If you went to your manager and said, “I’m planning to build my own business in the next couple of years, and I’d like you to mentor me,” my guess is that your manager would be eager to do so. Especially if you stepped up and became the top trainer on the staff while keeping your future plans to yourself.
He or she would know that for the next couple years, you’d have a vested interest in learning to be an awesome fitness professional, so for those two years, you’d set an example for the rest of the team.
If I were your manager, I’d also think that after two years, you’d be so successful where you’re at, you might not want to leave anyway. And if you did, and you left with integrity, I’d be really happy for you.
Step 3: Get GREAT at Marketing & Sales
Reality check: If you provide a product or service to someone, you have to sell it. That’s sales.
If you want someone to sell to, you have to get them to come to you. That’s marketing.
Most fitness professionals have no experience with marketing. And a HUGE percentage of fitness professionals don’t like to sell. They “just want to train and help people.”
In a corporate fitness role, you might have others do the selling for you, at least to get you started. You might also have hundreds of members walk by you every day, so you have some that just walk up to you and say “I need to hire someone.”
When you’re on your own, it’s all on you.
If you don’t like selling now, when you have the security of your current role, you’ll surely hate it when all of the sales falls on your shoulders.
Selling isn’t about getting people to pay for services or products they don’t need. Selling is about getting people to eagerly give you their money because they’re so excited to use what you have.
An independent fitness professional is an entrepreneur, and entrepreneurs sell. They also must learn to market.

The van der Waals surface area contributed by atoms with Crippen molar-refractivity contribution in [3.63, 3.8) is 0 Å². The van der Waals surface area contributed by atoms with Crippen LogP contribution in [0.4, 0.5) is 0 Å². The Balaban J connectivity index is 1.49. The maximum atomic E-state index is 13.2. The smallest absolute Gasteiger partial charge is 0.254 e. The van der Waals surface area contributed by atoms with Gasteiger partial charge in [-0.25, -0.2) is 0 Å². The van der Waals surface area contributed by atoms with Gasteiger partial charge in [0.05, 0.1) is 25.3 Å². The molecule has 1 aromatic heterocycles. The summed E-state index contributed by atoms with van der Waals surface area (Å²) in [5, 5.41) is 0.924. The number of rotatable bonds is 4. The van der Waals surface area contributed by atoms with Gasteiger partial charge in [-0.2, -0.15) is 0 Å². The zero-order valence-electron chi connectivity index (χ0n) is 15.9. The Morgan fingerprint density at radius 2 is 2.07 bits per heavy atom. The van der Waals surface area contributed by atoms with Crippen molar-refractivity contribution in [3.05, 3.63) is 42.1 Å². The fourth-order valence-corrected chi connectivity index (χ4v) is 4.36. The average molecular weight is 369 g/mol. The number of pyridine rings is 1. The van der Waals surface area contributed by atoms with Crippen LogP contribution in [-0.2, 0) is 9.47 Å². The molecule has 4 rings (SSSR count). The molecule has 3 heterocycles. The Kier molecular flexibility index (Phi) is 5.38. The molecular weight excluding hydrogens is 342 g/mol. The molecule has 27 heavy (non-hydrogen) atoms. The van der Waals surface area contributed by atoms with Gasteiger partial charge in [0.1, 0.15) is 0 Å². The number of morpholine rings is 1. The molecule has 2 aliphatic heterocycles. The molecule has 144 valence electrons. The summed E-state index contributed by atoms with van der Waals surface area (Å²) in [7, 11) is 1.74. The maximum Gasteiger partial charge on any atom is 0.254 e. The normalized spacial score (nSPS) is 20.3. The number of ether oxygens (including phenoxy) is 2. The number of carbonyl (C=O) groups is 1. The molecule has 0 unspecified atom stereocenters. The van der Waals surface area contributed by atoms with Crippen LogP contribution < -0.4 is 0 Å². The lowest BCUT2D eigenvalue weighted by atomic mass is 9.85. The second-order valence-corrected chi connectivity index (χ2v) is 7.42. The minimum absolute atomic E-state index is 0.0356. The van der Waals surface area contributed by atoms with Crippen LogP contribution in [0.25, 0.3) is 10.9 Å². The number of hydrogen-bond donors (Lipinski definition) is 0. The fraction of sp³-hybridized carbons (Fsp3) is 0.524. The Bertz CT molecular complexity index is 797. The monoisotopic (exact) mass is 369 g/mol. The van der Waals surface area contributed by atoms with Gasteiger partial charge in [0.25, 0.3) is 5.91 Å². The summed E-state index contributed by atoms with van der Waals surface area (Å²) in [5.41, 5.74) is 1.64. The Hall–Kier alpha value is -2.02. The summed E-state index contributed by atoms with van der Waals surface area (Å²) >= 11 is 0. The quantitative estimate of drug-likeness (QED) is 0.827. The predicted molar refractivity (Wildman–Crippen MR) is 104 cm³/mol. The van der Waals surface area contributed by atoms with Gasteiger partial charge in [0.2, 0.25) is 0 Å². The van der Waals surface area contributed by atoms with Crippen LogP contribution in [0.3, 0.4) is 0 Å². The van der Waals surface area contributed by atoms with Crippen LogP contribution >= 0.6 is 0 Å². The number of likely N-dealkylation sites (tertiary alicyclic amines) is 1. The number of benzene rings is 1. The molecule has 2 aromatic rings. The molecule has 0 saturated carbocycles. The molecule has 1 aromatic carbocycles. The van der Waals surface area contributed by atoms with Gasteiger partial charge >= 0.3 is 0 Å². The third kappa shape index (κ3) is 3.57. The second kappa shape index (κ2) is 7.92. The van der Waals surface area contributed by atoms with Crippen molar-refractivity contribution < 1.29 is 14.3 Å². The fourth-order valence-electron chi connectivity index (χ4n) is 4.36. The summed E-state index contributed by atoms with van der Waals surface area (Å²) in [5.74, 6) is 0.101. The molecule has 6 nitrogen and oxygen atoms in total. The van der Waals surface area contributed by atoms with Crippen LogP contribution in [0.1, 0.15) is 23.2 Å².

If you completed your business plan from Step 1, it should include a marketing plan. Where are you going to get new clients from? What relationships will you build?
You may not fully appreciate the marketing opportunity your current company provides you.
In some cases, they have a huge facility people see as they drive. The faculty alone is a marketing opportunity. You don’t have that if you’re going to train at a warehouse facility, strip mall, or in your clients’ homes.
4: Be Prepared to Work More Hours Than You Do Today
Fitness professionals put a LOT of hours in. They have to.
Bryant Allen, one of the fitness managers I worked with when we were in Houston, often said something like, “If you want to be successful as a fitness professional, you need to be just like the equipment. Always here, so people get used to seeing your face and know who you are.”
I loved that analogy. It’s the reality of being a fitness professional. You need to be available when other people need you. And when they need you isn’t always at the same time of day or on the same day.
Unless you are a superstar fitness professional, you won’t get to sleep in as late as you’d like, or avoid working evenings and some weekends, and make a great income.
You’ll need to hustle. You’ll need to put in the hours.
If that doesn’t sound exciting to you, you might want to stay where you’re at.
5: Develop a Unique Brand and Philosophy
With about 400,000 other personal trainers, nutritionists and nutrition coaches in the United States alone, you’re going to have some serious competition.